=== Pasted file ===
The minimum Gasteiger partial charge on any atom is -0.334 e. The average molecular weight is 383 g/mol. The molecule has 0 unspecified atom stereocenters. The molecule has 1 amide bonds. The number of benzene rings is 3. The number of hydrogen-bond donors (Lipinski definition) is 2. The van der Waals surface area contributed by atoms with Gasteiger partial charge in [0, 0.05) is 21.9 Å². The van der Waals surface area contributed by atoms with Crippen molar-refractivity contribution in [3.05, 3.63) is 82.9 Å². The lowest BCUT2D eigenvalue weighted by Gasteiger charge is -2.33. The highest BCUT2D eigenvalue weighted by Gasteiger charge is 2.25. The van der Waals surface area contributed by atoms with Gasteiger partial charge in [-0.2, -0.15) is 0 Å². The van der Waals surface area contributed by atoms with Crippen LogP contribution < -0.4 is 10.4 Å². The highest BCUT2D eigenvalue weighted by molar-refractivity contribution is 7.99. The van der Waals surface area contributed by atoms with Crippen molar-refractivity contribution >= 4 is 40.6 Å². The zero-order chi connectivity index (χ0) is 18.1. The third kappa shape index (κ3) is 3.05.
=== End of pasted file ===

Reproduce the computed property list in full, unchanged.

The minimum Gasteiger partial charge on any atom is -0.334 e. The average molecular weight is 383 g/mol. The molecule has 0 unspecified atom stereocenters. The molecule has 1 amide bonds. The number of benzene rings is 3. The number of hydrogen-bond donors (Lipinski definition) is 2. The van der Waals surface area contributed by atoms with Gasteiger partial charge in [0, 0.05) is 21.9 Å². The van der Waals surface area contributed by atoms with Crippen molar-refractivity contribution in [3.05, 3.63) is 82.9 Å². The lowest BCUT2D eigenvalue weighted by Gasteiger charge is -2.33. The highest BCUT2D eigenvalue weighted by Gasteiger charge is 2.25. The van der Waals surface area contributed by atoms with Gasteiger partial charge in [-0.2, -0.15) is 0 Å². The van der Waals surface area contributed by atoms with Crippen LogP contribution < -0.4 is 10.4 Å². The highest BCUT2D eigenvalue weighted by molar-refractivity contribution is 7.99. The van der Waals surface area contributed by atoms with Crippen molar-refractivity contribution >= 4 is 40.6 Å². The zero-order chi connectivity index (χ0) is 18.1. The third kappa shape index (κ3) is 3.05.